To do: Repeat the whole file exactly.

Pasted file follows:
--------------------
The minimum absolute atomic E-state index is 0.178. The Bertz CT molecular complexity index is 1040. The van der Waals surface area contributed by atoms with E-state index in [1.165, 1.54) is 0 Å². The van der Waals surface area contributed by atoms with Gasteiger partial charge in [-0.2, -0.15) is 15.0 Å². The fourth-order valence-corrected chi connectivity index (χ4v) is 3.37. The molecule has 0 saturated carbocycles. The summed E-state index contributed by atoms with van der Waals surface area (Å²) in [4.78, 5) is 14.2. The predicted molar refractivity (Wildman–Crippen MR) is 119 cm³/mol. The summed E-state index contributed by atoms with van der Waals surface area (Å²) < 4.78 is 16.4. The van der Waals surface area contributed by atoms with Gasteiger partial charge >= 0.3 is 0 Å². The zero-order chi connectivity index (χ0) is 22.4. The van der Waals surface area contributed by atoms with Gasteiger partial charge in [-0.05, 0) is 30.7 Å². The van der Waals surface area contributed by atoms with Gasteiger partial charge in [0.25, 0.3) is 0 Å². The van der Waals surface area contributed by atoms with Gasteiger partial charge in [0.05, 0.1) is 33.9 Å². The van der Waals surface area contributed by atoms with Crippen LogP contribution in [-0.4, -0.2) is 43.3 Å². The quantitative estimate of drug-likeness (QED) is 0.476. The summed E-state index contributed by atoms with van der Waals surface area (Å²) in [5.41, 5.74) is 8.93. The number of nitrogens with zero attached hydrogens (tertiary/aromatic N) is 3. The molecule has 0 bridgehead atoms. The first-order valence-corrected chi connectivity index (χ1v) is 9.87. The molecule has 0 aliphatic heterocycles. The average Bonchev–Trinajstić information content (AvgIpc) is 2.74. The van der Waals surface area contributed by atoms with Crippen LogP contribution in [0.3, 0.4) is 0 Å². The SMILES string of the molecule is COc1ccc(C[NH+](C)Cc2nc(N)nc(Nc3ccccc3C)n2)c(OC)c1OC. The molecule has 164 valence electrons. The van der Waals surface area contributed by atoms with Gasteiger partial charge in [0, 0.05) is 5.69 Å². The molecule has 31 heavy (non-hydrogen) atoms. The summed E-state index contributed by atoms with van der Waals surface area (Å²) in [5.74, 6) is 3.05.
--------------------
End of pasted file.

The minimum absolute atomic E-state index is 0.178. The Bertz CT molecular complexity index is 1040. The van der Waals surface area contributed by atoms with E-state index in [1.165, 1.54) is 0 Å². The van der Waals surface area contributed by atoms with Gasteiger partial charge in [-0.2, -0.15) is 15.0 Å². The fourth-order valence-corrected chi connectivity index (χ4v) is 3.37. The molecule has 0 saturated carbocycles. The summed E-state index contributed by atoms with van der Waals surface area (Å²) in [4.78, 5) is 14.2. The predicted molar refractivity (Wildman–Crippen MR) is 119 cm³/mol. The summed E-state index contributed by atoms with van der Waals surface area (Å²) < 4.78 is 16.4. The van der Waals surface area contributed by atoms with Gasteiger partial charge >= 0.3 is 0 Å². The zero-order chi connectivity index (χ0) is 22.4. The van der Waals surface area contributed by atoms with Gasteiger partial charge in [-0.05, 0) is 30.7 Å². The van der Waals surface area contributed by atoms with Gasteiger partial charge in [0.25, 0.3) is 0 Å². The van der Waals surface area contributed by atoms with Gasteiger partial charge in [0.05, 0.1) is 33.9 Å². The van der Waals surface area contributed by atoms with Crippen LogP contribution in [-0.4, -0.2) is 43.3 Å². The quantitative estimate of drug-likeness (QED) is 0.476. The summed E-state index contributed by atoms with van der Waals surface area (Å²) in [5.41, 5.74) is 8.93. The number of nitrogens with zero attached hydrogens (tertiary/aromatic N) is 3. The molecule has 0 bridgehead atoms. The first-order valence-corrected chi connectivity index (χ1v) is 9.87. The molecule has 0 aliphatic heterocycles. The average Bonchev–Trinajstić information content (AvgIpc) is 2.74. The van der Waals surface area contributed by atoms with Crippen LogP contribution in [0.3, 0.4) is 0 Å². The SMILES string of the molecule is COc1ccc(C[NH+](C)Cc2nc(N)nc(Nc3ccccc3C)n2)c(OC)c1OC. The molecule has 164 valence electrons. The van der Waals surface area contributed by atoms with Gasteiger partial charge in [0, 0.05) is 5.69 Å². The molecule has 31 heavy (non-hydrogen) atoms. The summed E-state index contributed by atoms with van der Waals surface area (Å²) in [5.74, 6) is 3.05.